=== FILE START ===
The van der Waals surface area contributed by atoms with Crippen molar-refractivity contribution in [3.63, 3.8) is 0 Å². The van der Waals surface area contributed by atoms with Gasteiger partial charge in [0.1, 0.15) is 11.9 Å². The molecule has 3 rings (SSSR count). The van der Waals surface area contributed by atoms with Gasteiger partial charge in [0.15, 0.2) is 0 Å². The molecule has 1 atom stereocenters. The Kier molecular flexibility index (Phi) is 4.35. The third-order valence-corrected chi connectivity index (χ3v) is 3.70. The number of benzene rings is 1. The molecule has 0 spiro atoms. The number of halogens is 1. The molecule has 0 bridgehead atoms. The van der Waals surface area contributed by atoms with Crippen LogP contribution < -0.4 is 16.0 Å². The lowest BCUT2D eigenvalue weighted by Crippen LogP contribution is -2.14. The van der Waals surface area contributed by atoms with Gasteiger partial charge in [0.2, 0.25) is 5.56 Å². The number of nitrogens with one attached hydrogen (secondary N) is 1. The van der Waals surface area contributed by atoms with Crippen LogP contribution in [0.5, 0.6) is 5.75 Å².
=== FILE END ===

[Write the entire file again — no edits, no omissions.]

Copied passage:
The van der Waals surface area contributed by atoms with Crippen molar-refractivity contribution in [3.63, 3.8) is 0 Å². The van der Waals surface area contributed by atoms with Gasteiger partial charge in [0.1, 0.15) is 11.9 Å². The molecule has 3 rings (SSSR count). The van der Waals surface area contributed by atoms with Gasteiger partial charge in [0.15, 0.2) is 0 Å². The molecule has 1 atom stereocenters. The Kier molecular flexibility index (Phi) is 4.35. The third-order valence-corrected chi connectivity index (χ3v) is 3.70. The number of benzene rings is 1. The molecule has 0 spiro atoms. The number of halogens is 1. The molecule has 0 bridgehead atoms. The van der Waals surface area contributed by atoms with Crippen LogP contribution < -0.4 is 16.0 Å². The lowest BCUT2D eigenvalue weighted by Crippen LogP contribution is -2.14. The van der Waals surface area contributed by atoms with Gasteiger partial charge in [0.2, 0.25) is 5.56 Å². The number of nitrogens with one attached hydrogen (secondary N) is 1. The van der Waals surface area contributed by atoms with Crippen LogP contribution in [0.5, 0.6) is 5.75 Å².